A Recipe for Life-long Accountability

As I was reading a helpful little online book called Coming Clean, I ran across this question:

What if we were meant to treat accountability not as a last resort but as a lifestyle?

The author then proceeded to recount a few of the many “one another” passages of the New Testament, which show how we really should work together to overcome sin and walk in righteousness! What should we be doing with one another which builds biblical accountability?

James does not suggest, he commands that we confess our sins to one another and pray for one another. God intends for His people to share their struggles with one another! As a mighty weapon against the forces of evil, prayer remains one of God’s greatest gifts to us, and we should be in regular and constant prayer for one another’s burdens and sins.

How can you bear your brother’s burden if you don’t know what his burden is? Sometimes the weight is so great everyone around can clearly see. If a man is staggering drunk, we plainly see his issue. If a frail old woman loses her husband, we understand she carries a great burden. But how many of us carry unseen, secret weights–burdens of which we are so ashamed that we dare not reveal them to our friends? Satan would have us too ashamed to share, because then we would never find relief. But God wants our burdens lightened–even lifted!

Unless I know your temptation struggles, I won’t know exactly how to encourage you against the deceitfulness of those sins. If you tell me you struggle with gluttony, I can help you remember there is no lasting satisfaction in indulging your appetite. If you tell me you struggle with pornography, I can remind you of the immense dangers lurking for your soul in that dark, evil world; and I can tell you of the purity and sanctity of the marriage bed and of how wonderfully fulfilling God has made it to be.

In short, God expects us to love one another, encourage one another, confess to one another, and pray for one another. Sounds like a recipe for life-long accountability! God has so arranged the Body of Christ, the Church, that we might together overcome sin, resist temptation, and move toward righteousness.

Are we taking advantage of God’s blessings through His church?

Gathering for Worship

Sabbath for ManUnder the Law of Moses, God expected the Jewish people to meet together regularly. He gave them special feast days and weeks scattered through the year, and their Sabbath Day to be a weekly oasis, a rest from the drudgery of the other six work days.

God had sanctified and blessed the seventh day (Sabbath) in creation:

By the seventh day God completed His work which He had done, and He rested on the seventh day from all His work which He had done. Then God blessed the seventh day and sanctified it, because in it He rested from all His work which God had created and made. (Gen. 2.2-3)

During each Sabbath rest, the Jews were forbidden to do any of their normal work or daily chores. Deadly serious about keeping the Sabbath Day holy (Exod. 35.2), God embedded it as the fourth of the Ten Commandments:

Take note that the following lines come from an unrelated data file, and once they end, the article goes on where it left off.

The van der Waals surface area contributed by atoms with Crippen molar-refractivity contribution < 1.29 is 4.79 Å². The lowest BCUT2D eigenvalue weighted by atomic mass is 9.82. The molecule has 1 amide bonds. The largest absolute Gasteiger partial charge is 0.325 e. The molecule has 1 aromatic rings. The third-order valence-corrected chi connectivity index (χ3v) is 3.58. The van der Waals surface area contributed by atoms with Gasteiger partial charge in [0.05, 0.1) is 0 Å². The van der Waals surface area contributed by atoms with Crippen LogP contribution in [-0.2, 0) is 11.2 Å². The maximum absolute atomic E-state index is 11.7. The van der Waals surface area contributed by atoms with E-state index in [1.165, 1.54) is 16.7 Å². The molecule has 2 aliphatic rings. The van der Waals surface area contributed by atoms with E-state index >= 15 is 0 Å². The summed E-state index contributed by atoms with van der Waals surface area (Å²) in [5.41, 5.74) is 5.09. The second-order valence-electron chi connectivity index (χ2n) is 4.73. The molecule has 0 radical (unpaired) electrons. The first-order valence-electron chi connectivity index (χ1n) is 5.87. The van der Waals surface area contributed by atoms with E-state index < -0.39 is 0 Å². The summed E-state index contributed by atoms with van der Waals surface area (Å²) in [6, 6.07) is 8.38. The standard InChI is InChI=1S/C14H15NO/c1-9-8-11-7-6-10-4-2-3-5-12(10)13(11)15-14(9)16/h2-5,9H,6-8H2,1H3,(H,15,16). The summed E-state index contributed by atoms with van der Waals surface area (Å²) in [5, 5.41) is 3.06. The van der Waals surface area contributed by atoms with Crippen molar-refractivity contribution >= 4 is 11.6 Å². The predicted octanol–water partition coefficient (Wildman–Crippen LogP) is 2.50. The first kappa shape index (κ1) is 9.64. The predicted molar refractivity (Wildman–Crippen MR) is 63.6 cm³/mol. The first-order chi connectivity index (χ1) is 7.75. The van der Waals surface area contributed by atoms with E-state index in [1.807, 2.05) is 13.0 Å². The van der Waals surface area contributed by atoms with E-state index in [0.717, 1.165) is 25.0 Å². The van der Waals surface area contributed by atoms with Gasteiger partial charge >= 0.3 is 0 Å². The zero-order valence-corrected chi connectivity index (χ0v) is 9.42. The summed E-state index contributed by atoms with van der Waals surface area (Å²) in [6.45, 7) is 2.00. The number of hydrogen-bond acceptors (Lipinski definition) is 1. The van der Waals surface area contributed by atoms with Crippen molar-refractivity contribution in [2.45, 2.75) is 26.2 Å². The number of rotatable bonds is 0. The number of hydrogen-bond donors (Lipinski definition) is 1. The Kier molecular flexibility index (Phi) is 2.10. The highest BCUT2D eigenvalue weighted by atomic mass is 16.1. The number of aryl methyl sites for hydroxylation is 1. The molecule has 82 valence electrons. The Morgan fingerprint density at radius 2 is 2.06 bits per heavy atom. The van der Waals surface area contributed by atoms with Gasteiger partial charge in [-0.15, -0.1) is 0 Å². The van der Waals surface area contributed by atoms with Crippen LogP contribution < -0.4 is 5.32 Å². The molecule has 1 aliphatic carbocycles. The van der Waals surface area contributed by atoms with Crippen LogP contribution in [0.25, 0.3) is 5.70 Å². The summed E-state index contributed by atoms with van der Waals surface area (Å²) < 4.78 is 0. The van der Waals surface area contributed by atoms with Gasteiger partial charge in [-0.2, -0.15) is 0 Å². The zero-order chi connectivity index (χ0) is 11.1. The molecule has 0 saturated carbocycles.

“Remember the sabbath day, to keep it holy. Six days you shall labor and do all your work, but the seventh day is a sabbath of the LORD your God; in it you shall not do any work, you or your son or your daughter, your male or your female servant or your cattle or your sojourner who stays with you. For in six days the LORD made the heavens and the earth, the sea and all that is in them, and rested on the seventh day; therefore the LORD blessed the sabbath day and made it holy.” (Exod. 20.8-11)

Six days you are to do your work, but on the seventh day you shall cease from labor so that your ox and your donkey may rest, and the son of your female slave, as well as your stranger, may refresh themselves. (Exod. 23.12)

Rest DayEvery regular day the priests were to offer one lamb in the morning and one lamb in the evening as burnt offerings to YHWH (Num. 28.3-4), but on the Sabbath Day they were to offer two additional lambs (Num. 28.8-9).

And on the Sabbath Day the people were to gather together for worship.

“So the sons of Israel shall observe the sabbath, to celebrate the sabbath throughout their generations as a perpetual covenant.” (Exod. 31.16)

“For six days work may be done, but on the seventh day there is a sabbath of complete rest, a holy convocation. You shall not do any work; it is a sabbath to the LORD in all your dwellings.” (Lev. 23.3)

The “holy convocation” was a special time when the Israelite people gathered together for dedicated corporate worship. Jesus faithfully kept the Sabbath Day convocations as the Hebrew brethren gathered weekly in their synagogues for the reading of scripture, singing, and prayer.

WorshipSince the time of Moses, God set forth a pattern of corporate gatherings of His saints, which He has always intended they keep faithfully. The church gathering together in the New Testament is not much different from the Jewish synagogue gathering together. James even called the gatherings of the early Christians a synagogue in his second chapter:

“For if a man comes into your assembly with a gold ring and dressed in fine clothes…” (James 2.2)

The word translated “assembly” in most English bibles is the noun “συναγωγὴν” (sunagogan): synagogue. So the New Testament usage of “church” (which also means “assembly”) flows easily from the first century understanding of synagogue.

Used as a verb, I ask: do you synagogue regularly? Do you church regularly?

More soon to come, Lord willing…

Latest Sermons

We just updated the sermon archive to include the last two Sunday morning sermons:

How First Century Churches Used Collected Money (download)

What Is a Real Christian – Part 2: Complying with God’s Terms of Salvation (download)